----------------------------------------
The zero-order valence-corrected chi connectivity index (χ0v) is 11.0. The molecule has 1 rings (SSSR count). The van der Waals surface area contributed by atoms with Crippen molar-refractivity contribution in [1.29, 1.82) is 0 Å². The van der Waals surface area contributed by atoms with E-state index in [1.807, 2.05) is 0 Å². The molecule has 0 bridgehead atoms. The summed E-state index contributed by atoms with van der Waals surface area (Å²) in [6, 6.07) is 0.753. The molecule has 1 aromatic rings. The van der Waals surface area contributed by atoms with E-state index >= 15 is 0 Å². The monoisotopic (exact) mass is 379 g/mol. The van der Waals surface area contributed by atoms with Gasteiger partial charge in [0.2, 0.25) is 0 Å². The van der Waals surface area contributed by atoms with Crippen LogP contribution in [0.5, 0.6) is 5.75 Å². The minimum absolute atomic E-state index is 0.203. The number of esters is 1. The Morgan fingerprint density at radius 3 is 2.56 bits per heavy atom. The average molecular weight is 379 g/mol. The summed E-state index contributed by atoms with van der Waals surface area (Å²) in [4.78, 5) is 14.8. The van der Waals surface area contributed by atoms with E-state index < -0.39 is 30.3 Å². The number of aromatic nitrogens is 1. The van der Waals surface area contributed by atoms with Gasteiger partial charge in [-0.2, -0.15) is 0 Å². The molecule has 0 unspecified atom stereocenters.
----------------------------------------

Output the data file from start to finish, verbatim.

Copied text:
The zero-order valence-corrected chi connectivity index (χ0v) is 11.0. The molecule has 1 rings (SSSR count). The van der Waals surface area contributed by atoms with Crippen molar-refractivity contribution in [1.29, 1.82) is 0 Å². The van der Waals surface area contributed by atoms with E-state index in [1.807, 2.05) is 0 Å². The molecule has 0 bridgehead atoms. The summed E-state index contributed by atoms with van der Waals surface area (Å²) in [6, 6.07) is 0.753. The molecule has 1 aromatic rings. The van der Waals surface area contributed by atoms with E-state index >= 15 is 0 Å². The monoisotopic (exact) mass is 379 g/mol. The van der Waals surface area contributed by atoms with Gasteiger partial charge in [0.2, 0.25) is 0 Å². The van der Waals surface area contributed by atoms with Crippen LogP contribution in [0.5, 0.6) is 5.75 Å². The minimum absolute atomic E-state index is 0.203. The number of esters is 1. The Morgan fingerprint density at radius 3 is 2.56 bits per heavy atom. The average molecular weight is 379 g/mol. The summed E-state index contributed by atoms with van der Waals surface area (Å²) in [4.78, 5) is 14.8. The van der Waals surface area contributed by atoms with E-state index < -0.39 is 30.3 Å². The number of aromatic nitrogens is 1. The van der Waals surface area contributed by atoms with Gasteiger partial charge in [-0.2, -0.15) is 0 Å². The molecule has 0 unspecified atom stereocenters.